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[367]

And now that the winter was approaching, the Pegram Battalion having received orders to march, were again moving in the direction of Burgess' Mill, where, as before mentioned, we had a severe fight, and were now to spend the winter, the selection being a remarkably fine one, as it abounded in good water, with plenty of wood, which at that time was very scarce with many of the troops nearer to Petersburg. This was our third winter in the army. This was, indeed, a severe winter on both horses and men, and the suffering caused by the scarcity of food cannot be expressed. Our commissary was only issuing one pint of corn meal and an eighth of a pound of pork to the man per day, and occasionally, on account of the condition of the roads and the company being such a long distance from the department's quarters, we would not receive anything! Yet the boys kept up and were always ready to crack a joke, sing songs. &c. It seems to me I can hear some of them now as they would break forth in what was at that time a very popular song:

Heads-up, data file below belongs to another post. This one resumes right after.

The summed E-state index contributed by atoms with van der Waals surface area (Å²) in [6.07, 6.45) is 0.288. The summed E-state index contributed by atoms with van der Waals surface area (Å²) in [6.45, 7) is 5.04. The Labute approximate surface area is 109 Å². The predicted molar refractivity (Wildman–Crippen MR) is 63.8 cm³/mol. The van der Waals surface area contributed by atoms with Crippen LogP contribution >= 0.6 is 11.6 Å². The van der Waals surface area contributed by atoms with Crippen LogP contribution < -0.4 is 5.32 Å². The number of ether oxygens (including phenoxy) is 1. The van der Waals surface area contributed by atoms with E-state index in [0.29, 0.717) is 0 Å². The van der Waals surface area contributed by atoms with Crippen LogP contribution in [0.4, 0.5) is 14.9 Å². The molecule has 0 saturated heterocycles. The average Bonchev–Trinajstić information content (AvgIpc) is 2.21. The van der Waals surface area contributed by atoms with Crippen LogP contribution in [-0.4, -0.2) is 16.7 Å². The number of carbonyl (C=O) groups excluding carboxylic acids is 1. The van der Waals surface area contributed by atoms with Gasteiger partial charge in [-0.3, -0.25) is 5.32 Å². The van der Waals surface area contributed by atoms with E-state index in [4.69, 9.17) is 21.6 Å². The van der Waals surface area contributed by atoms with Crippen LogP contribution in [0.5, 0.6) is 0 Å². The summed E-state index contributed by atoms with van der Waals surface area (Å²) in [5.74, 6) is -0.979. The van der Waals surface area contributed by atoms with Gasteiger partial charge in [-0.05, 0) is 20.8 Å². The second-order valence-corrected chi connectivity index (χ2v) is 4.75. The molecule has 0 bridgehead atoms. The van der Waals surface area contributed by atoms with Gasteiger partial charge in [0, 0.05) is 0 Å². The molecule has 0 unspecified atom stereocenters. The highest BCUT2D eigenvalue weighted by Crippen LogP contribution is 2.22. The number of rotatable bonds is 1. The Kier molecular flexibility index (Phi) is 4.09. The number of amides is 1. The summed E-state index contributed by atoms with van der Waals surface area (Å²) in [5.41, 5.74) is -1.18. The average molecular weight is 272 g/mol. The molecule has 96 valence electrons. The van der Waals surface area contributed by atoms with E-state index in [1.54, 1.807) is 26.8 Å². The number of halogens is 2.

I am lonely in my shanty,
     And rations are scanty,
And thieving is the order of the day;
     The watch-dog is howling,
A hungry Reb is prowling,
     Around the house the hens to steal away.

Chorus.

Come, come, come, rain, come,
     Float over the tops of my boots;
Come and I'll thank ye
     To drive away the Yankee
Until our ranks are filled up with recruits.

Time and again have I known the men to go down to the ponds and break a hole in the ice and fish, staying sometimes all night on its banks, only to be rewarded by the catching of a catfish, which would occasion great joy among their messmates. I don't know what the men would have done had it not been for that very delightful fruit, which seemed to flourish in this section of the country—the Dinwiddie persimmon.

It was amusing to see the men as they crowded around the commissary wagon and hear them discant upon the possibilities of having their hunger appeased once more.

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